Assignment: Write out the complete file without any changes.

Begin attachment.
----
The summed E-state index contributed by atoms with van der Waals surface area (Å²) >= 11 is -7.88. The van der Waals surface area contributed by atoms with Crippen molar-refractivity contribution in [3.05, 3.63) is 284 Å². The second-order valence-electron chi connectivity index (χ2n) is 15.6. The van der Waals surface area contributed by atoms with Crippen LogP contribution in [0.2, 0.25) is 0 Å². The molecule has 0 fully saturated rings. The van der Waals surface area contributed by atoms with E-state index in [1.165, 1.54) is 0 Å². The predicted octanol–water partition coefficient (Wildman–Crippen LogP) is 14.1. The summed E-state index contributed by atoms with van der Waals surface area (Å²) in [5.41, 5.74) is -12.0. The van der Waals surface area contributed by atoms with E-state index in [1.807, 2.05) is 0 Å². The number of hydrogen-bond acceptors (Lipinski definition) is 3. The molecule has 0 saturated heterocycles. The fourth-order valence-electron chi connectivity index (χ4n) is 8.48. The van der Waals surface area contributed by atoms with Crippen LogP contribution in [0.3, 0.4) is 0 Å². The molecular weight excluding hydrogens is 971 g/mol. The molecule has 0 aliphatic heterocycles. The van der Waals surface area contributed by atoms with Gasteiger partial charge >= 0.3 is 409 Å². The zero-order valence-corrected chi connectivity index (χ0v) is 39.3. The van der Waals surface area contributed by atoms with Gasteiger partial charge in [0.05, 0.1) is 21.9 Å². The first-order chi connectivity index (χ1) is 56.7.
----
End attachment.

The summed E-state index contributed by atoms with van der Waals surface area (Å²) >= 11 is -7.88. The van der Waals surface area contributed by atoms with Crippen molar-refractivity contribution in [3.05, 3.63) is 284 Å². The second-order valence-electron chi connectivity index (χ2n) is 15.6. The van der Waals surface area contributed by atoms with Crippen LogP contribution in [0.2, 0.25) is 0 Å². The molecule has 0 fully saturated rings. The van der Waals surface area contributed by atoms with E-state index in [1.165, 1.54) is 0 Å². The predicted octanol–water partition coefficient (Wildman–Crippen LogP) is 14.1. The summed E-state index contributed by atoms with van der Waals surface area (Å²) in [5.41, 5.74) is -12.0. The van der Waals surface area contributed by atoms with E-state index in [1.807, 2.05) is 0 Å². The number of hydrogen-bond acceptors (Lipinski definition) is 3. The molecule has 0 saturated heterocycles. The fourth-order valence-electron chi connectivity index (χ4n) is 8.48. The van der Waals surface area contributed by atoms with Crippen LogP contribution in [0.3, 0.4) is 0 Å². The molecular weight excluding hydrogens is 971 g/mol. The molecule has 0 aliphatic heterocycles. The van der Waals surface area contributed by atoms with Gasteiger partial charge >= 0.3 is 409 Å². The zero-order valence-corrected chi connectivity index (χ0v) is 39.3. The van der Waals surface area contributed by atoms with Gasteiger partial charge in [0.05, 0.1) is 21.9 Å². The first-order chi connectivity index (χ1) is 56.7.